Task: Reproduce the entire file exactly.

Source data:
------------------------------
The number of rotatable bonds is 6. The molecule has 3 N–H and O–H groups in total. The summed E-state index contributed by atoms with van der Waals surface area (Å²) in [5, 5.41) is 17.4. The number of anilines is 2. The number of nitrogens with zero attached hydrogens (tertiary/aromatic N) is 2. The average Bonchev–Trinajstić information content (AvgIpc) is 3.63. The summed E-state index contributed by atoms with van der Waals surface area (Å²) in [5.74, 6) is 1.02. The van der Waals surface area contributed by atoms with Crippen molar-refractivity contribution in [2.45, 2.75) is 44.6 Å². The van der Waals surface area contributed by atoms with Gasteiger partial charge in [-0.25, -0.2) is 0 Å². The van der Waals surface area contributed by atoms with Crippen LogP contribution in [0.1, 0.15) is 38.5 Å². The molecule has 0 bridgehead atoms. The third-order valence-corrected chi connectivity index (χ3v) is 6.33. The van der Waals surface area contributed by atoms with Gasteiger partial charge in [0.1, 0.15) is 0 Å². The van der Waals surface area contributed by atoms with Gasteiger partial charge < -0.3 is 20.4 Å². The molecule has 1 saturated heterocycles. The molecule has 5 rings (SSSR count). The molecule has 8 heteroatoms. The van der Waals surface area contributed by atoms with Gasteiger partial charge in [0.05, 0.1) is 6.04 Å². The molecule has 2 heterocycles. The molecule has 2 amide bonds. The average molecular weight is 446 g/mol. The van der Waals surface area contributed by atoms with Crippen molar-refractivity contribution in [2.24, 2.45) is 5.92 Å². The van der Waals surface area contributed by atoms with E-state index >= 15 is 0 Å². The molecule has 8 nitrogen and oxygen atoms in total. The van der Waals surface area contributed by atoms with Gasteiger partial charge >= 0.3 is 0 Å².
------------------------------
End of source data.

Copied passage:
The number of rotatable bonds is 6. The molecule has 3 N–H and O–H groups in total. The summed E-state index contributed by atoms with van der Waals surface area (Å²) in [5, 5.41) is 17.4. The number of anilines is 2. The number of nitrogens with zero attached hydrogens (tertiary/aromatic N) is 2. The average Bonchev–Trinajstić information content (AvgIpc) is 3.63. The summed E-state index contributed by atoms with van der Waals surface area (Å²) in [5.74, 6) is 1.02. The van der Waals surface area contributed by atoms with Crippen molar-refractivity contribution in [2.45, 2.75) is 44.6 Å². The van der Waals surface area contributed by atoms with Gasteiger partial charge in [-0.25, -0.2) is 0 Å². The van der Waals surface area contributed by atoms with Crippen LogP contribution in [0.1, 0.15) is 38.5 Å². The molecule has 0 bridgehead atoms. The third-order valence-corrected chi connectivity index (χ3v) is 6.33. The van der Waals surface area contributed by atoms with Gasteiger partial charge in [0.1, 0.15) is 0 Å². The van der Waals surface area contributed by atoms with Gasteiger partial charge < -0.3 is 20.4 Å². The molecule has 1 saturated heterocycles. The molecule has 5 rings (SSSR count). The molecule has 8 heteroatoms. The van der Waals surface area contributed by atoms with Gasteiger partial charge in [0.05, 0.1) is 6.04 Å². The molecule has 2 heterocycles. The molecule has 2 amide bonds. The average molecular weight is 446 g/mol. The van der Waals surface area contributed by atoms with Crippen molar-refractivity contribution in [2.24, 2.45) is 5.92 Å². The van der Waals surface area contributed by atoms with E-state index >= 15 is 0 Å². The molecule has 8 nitrogen and oxygen atoms in total. The van der Waals surface area contributed by atoms with Gasteiger partial charge >= 0.3 is 0 Å².